How Dignity Colors a Canvas
DEAN MITCHELL'S paintings are all about dignity. His portraits shimmer with it. Even his landscapes capture nature in its quiet composure - no grandeur, just simple dignity and grace in its light and air, trees and water. In his street scenes, just as in his portraits, Mitchell honors the common men and women (most often African-American) who have achieved or maintained dignity, despite whatever difficulties they have encountered in poverty or social censure.
Mitchell's realist style is often informed by the chiaroscuro lighting of the Old Masters, and his composition, with its clean, refined, simplified power, sometimes reminds me of Edward Hopper. Some of Mitchell's best work is a flawless realism that owes something to Neo-Classicism for precision, but his subject matter is rigorously humane. His is an original American vision.
"I was raised by my grandmother. My mom was the baby - the only one to go to college among her children. My grandmother had great dignity. Society rejects people who are poor and underprivileged. So I have this longing to appreciate everyday life - money and things are not what life is all about. But in our society, we focus more on that, rather than understanding and enjoying the common things in life - and that includes common people. And I guess particularly black people.... People who were giving a l ot, but were not getting recognition. The unheard voices. I was getting recognition because I make images, and people see them. But my grandmother who gave me a sense of self-worth and a strong foundation - the neighbors knew her, but the world didn't."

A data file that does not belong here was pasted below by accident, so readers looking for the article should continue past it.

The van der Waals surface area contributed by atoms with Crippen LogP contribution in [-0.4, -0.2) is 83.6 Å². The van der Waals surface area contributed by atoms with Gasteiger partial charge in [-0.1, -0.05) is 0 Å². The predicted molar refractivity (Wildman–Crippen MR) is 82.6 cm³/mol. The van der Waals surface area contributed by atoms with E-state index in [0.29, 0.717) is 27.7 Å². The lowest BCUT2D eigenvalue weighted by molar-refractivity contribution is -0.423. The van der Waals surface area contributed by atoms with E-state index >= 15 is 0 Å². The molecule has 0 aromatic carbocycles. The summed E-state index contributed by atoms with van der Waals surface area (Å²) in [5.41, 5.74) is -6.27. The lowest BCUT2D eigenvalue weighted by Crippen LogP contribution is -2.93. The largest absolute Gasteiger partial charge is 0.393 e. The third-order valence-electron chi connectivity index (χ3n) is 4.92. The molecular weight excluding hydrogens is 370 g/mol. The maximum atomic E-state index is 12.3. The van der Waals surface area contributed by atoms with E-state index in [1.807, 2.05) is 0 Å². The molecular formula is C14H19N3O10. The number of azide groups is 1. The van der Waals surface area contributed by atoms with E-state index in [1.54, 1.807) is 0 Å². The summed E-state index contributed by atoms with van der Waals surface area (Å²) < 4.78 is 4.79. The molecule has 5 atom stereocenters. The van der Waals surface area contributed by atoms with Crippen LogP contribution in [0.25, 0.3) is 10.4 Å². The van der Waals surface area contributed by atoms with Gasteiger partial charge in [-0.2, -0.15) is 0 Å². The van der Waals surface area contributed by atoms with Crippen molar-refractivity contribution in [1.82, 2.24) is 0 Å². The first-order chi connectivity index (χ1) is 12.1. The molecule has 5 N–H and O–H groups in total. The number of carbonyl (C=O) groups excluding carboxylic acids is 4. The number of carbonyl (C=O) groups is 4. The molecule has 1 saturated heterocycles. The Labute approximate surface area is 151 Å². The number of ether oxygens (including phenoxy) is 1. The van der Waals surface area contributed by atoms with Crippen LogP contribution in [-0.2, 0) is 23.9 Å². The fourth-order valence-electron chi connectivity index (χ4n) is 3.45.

Mitchell has spent his career giving visibility to those who have been invisible and giving voice to the voiceless among us, whose whole lives have meant something, though the world has not known it.
"Common Dignity" shows an inner-city street scene. Three people wait for a bus in a run-down area of town. Mitchell says he was trying to tell America that it's OK to be considered ordinary. "My grandmother was a common woman. We had very little money, but money does not define dignity. Some of the most wonderful people have been common and have changed the world. And you don't want to be complacent. I have worked and tried to make a better life for myself, and so can you, but there is nothing to feel as hamed about. A lot of times poor people think ill of themselves."
In "Bright Gesture," a woman in a bright yellow dress stands at a street corner, deciding which way to go. Mitchell says he wanted to point out that it takes intelligence to survive in the inner city, so the painting is about a woman who thinks before she acts.
Poverty and prejudice could not hold him back with a grandmother like his. He went to church every Sunday because she took him. And from her he learned about the meaning of life - and consequently the meaning of his art.
"I'm drawn to older people because I always considered my grandmother a wise woman. I watched her work for rich people in Florida. She never complained - and I think she understood - she only had a fourth-grade education. I thought even though my mom had a college education, my grandmother had a lot more foresight in terms of having you dream and believing in what you could do."
Still in his mid-30s, Mitchell has won well over 200 art awards. And while few black artists are represented in museums even today, and collectors still sometimes don't know how to respond to some of his subject matter, Mitchell is seeing slow change. His paintings now go for substantial sums. But it isn't money he paints for - or even awards or recognition.
His taste in art demonstrates the depth of his own abilities. He is drawn to Richard Diebenkorn, Franz Kline, and Robert Motherwell, just as he is to Rembrandt and Leonardo Da Vinci. He speaks of a painting by Kline he saw recently that reminded him of one of his own in the use of negative space and surface texture. Many of the aesthetic problems of nonobjective work are the same problems he deals with in his realistic drawing. He understands their energetic surfaces, their mind's-eye picture making.